Saturday, October 16, 2004

Winning the Battle Against Library Jargon

Anyone writing copy for library newsletters, Web sites or other publications should read "Start Making Sense" by Ann Wylie (Public Relations Tactics, October 2004, vol. 11, issue 10, p. 17). You can read the print version or read the full text online in Business Source Premier (Ohioans can read the full text of Tactics and thousands of other magazines and journals through their school, public or academic library. I fear that few Ohioans know this or realize how cool it is).

Most librarians and library staff realize that there is a ton of jargon in library-land which we need to avoid using. I think there are also a lot of terms that we think users understand, which they really don't. The real harm with jargon is that it alienates your audience. According to Wylie it also:

* Makes your copy longer.
* Forces the reader to work harder.
* Makes it harder for the media to use your information.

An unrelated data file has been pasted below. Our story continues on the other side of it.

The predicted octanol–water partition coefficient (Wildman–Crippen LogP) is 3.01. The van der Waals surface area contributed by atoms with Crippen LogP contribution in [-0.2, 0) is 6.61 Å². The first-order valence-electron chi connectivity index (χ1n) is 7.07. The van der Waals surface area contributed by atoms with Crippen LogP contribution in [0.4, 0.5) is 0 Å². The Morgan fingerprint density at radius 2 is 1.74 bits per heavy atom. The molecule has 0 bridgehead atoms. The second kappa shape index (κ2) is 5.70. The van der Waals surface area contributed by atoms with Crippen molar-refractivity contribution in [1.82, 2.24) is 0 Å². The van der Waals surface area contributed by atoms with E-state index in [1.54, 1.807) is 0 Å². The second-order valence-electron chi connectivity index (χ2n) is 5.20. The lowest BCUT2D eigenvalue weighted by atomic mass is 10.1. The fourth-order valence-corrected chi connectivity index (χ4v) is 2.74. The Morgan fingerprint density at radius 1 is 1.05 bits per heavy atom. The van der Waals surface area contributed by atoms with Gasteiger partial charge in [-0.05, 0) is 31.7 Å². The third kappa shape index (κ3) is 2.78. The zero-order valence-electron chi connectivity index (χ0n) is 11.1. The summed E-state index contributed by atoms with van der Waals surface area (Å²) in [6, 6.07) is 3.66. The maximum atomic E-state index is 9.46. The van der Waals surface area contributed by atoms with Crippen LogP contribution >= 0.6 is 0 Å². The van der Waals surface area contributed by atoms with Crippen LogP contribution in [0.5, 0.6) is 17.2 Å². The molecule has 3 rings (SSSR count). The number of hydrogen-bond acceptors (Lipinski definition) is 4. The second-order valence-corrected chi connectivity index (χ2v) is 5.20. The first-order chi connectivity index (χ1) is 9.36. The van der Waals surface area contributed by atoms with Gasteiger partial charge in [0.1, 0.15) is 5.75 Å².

* Illustrates that your organization may be in trouble.
* Demonstrates your ignorance.

Wylie offers three steps to clear communication:

* Define your audience

You can get away with using industry-specific jargon in trade publications and with insiders, but not with your outside audiences.

* Rethink definitions. The most common way to define terms on first reference is: "Unfamiliar term, familiar term ...." This is not the most friendly way.

*Use the B2B test.

Wylie describes the B2B (is it just me, or is this one of the most annoying examples of business jargon in existence?) test as going to trade publications' Web sites and searching for questionable terms to determine if they are jargon or not. You can adapt this test by searching local media sites for terms you use in your press releases. You can also search sites relevant to perspective audiences, or simply question audience members if they understand your terms are not. If not, don't use them!

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